I remember seeing the infamous promotional video for this festival (not that I'm wealthy enough to attend this kind of event, but some friend sent me the link, so I could "contemplate" the "dream" that other people were going to live). I remember feeling confused about this: what is it, exactly? It's some music festival, but all we see is this Caribbean landscape with a yacht, jetskis and girls in bikinis. Not that this seemed just like a lure, but clearly this was just pretty archetypical promo that could have been just one of a thousand meaningless "influencer" videos in this Instagram era where people are more busy turning their life into a promotional object than living and enjoying it.
I also remember reading the Vice article documenting the extent of the disaster the actual event was. That article is what got me to understand that this was actually supposed to be a music festival (I did not bother looking into that sort of detail after being sent the initial promotional video, as it seemed like your typical, meaningless Instagram garbage).
Then, over a year later, I see this thing in the Netflix menu, and decide to watch it. This is an interesting story where what one would initially perceive as pure naivety clearly turns into plain deceit, and where the expectations of grandeur for the "dream" being sold were artificially inflated through social media. And on that last point, I think this documentary does a pretty decent job of mocking how social media and "influencers" (still can't believe that's how these parasites are called), in today's world, is all about style over substance, expectations vs. reality, and the culture of appealing people with luxury items and "lifestyle" while having an empty bank account or being in major debt. How many of these stories have we heard over the years, of people living the "good life", only to go bankrupt a few year later? This is the new "15 minutes of fame" concept, one heavily filtered picture at a time.
The documentary gathers a satisfying amount of interviews with people who worked on the event, of on-site footage before and during the event, and of other significant moments that show you the true colors of Billy McFarland and Ja Rule - the founders of this scam. You do get some insight on their mentality throughout, as Ja Rule and McFarland have no grasp whatsoever on reality and won't take no for an answer, regardless of whether what they want to do is within the realm of possibility or not. It does not matter to them. They're in the Caribbean, they always got a beer in their hands, and they couldn't care less about the logistics - until the very last second, when they got their back against the wall, but will take their customers' money regardless.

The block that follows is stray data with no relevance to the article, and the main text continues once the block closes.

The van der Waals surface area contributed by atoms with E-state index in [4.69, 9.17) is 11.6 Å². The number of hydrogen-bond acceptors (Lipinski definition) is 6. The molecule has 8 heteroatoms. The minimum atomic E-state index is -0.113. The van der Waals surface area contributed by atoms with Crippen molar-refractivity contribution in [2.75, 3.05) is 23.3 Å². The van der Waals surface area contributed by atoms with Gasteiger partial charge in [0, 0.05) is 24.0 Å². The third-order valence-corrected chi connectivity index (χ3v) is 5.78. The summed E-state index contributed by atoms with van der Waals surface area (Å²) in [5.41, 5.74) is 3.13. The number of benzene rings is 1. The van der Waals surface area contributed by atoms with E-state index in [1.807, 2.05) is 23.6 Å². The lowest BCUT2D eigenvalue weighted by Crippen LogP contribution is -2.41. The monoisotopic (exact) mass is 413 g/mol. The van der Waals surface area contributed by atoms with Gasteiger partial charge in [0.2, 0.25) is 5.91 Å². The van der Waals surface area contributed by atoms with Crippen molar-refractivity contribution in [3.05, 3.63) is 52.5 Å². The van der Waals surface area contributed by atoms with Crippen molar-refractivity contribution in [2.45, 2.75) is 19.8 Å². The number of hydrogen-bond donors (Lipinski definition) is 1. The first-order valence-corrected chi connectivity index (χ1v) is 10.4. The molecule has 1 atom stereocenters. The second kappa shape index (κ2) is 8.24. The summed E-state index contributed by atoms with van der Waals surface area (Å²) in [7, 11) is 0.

As I mentioned before, at first, it seems like they really are doing their best to materialize the vision they had. That vision, however, is soon enough unveiled as something that obviously won't happen, with mountains of financial and logistical challenges that just can't possibly be climbed, as could have easily been predicted, had the founders not been so short-sighted and stubborn.
The structure of the documentary quickly turns into a countdown to the event, and boy it's not short on cringey moments, let me tell you that. It obviously escalates as the event approaches and you know the ship is about to hit the iceberg, big time. While it may be hard to feel pity or sympathy towards rich kids who can afford to spend 25K on that kind of weekend getting ripped off, "Fyre" somewhat debunks a mentality that plagues North American society and reveals the emptiness behind each lavish lifestyle picture posted by these "influencers" on Instagram to a much wider scale by giving a prime example of an empty shell that was created and promoted on social media.
Overall, this "anatomy of a modern day disaster" documentary is very well put together, one cringeworthy moment after another. Worth watching if you've heard of this fiasco and you're curious about how it all went down.